Beavers look to avoid another opening misstep
CORVALLIS, Ore. (AP) — There’s no way Oregon State is going to overlook season-opening opponent Portland State. The Beavers have been caught in that trap before, with losses to Eastern Washington last season and Sacramento State to kick off 2011.
Senior Obum Gwacham, who is making the switch from wide receiver to defensive end this season, said “not sleeping on any opponent” no matter what their level will be key to Oregon State’s success this season.
“Every team we play this year is a quality team. Portland State — we’ve been talking about them since this summer — that’s a great team,” he said. “If we don’t study them, if we don’t watch them, if we don’t practice hard, we’re not going to be able to beat them.”
Oregon State finished 7-6 last season. Following a stunning 49-46 loss to lower-division Eastern Washington in the opener, the Beavers reeled off six straight wins to become bowl-eligible. But they stumbled down the stretch with a five-game losing streak before a victory over Boise State in the Hawaii Bowl capped the season.
In 2011, the Beavers dropped their opener to the Big Sky’s Hornets 29-28 in overtime and finished the season 3-9.
Portland State, which went 6-6 overall and 3-5 in the Big Sky last season, will play two Pac-12 foes this season: the Vikings visit Washington State in Pullman on Sept. 13.
Portland State coach Nigel Burton sees a challenge in facing Oregon State senior quarterback Sean Mannion, who set school records with 4,662 yards passing and 37 touchdown passes.
“If you’re a competitor you look forward to show how good you are versus the best opponents out there,” Burton said. “If there’s a better quarterback in the country in terms of being an NFL prospect, accuracy, experience level and all the intangibles than Sean Mannion, then I’d like to see him.”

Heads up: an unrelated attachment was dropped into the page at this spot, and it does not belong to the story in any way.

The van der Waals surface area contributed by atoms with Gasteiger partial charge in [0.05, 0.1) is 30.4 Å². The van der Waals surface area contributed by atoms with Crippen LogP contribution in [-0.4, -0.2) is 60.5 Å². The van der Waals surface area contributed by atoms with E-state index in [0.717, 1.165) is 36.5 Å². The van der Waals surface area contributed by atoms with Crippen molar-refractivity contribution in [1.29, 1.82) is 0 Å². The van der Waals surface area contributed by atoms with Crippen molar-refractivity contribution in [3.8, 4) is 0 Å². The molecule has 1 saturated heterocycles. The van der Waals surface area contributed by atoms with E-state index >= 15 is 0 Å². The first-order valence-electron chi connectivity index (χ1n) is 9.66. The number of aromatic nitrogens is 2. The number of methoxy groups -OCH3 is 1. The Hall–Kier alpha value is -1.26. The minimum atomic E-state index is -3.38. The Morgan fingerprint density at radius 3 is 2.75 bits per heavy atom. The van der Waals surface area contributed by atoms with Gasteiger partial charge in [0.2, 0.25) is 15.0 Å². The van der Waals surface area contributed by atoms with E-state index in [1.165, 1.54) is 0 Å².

Here are a few more things to look for when Portland State visits Corvallis on Saturday:
DUELING BACKUPS: Alabama transfer Luke Del Rio and sophomore Brent VanderVeen continue to compete for the job as Mannion’s backup, Beavers coach Mike Riley said. “We haven’t designated one as the backup, but we feel really good about the progress they’ve made during camp,” the coach said. “It’s actually a pretty close competition. It goes back and forth each day.”
SEUMALO’S OUT: Center Isaac Seumalo, who could shift positions this season with Josh Mitchell moving to center, is still recovering from a broken foot he sustained during the Hawaii Bowl last season and will sit out the game against Portland State and the next week at Hawaii. The Beavers have a bye after that, so Riley said the earliest Seumalo would play is Sept. 20 against San Diego State.
HISTORY: Portland State is 0-3 in previous meetings with the Beavers. Oregon State is the only FBS-level program to ever play at Portland State, travelling to Civic Stadium (now Providence Park) for a game in 1983 and coming away with a 51-14 win. The crowd of 26,102 on hand that day in September remains the biggest crowd ever at a Vikings home game.
SIBLEY’S LEADERSHIP: In facing the Beavers and a quarterback like Mannion, Portland State will look to its leaders on defense, including junior cornerback Aaron Sibley, who started every game last season after being propelled into the job as a freshman because of injuries. “The beauty, for Aaron, is that he has been through all the trials and tribulation of being a corner at the DI level. It’s hasn’t been smooth sailing and he’s taken his lumps,” Burton said. “So if something goes sideways he knows how to mentally pull himself out of it and help the young guys who haven’t been through the process.”
CONNECTIONS: Burton was an assistant under Riley at Oregon State from 2003-06. Vikings punter Kyle Loomis was a starter for Oregon State in 2006. He left the Beavers to join the Army before coming to Portland State last season, averaging a school-record 46.5 yards a punt. Beavers freshman running back Ryan Nall and Vikings sophomore tight end Jake Nall are brothers.
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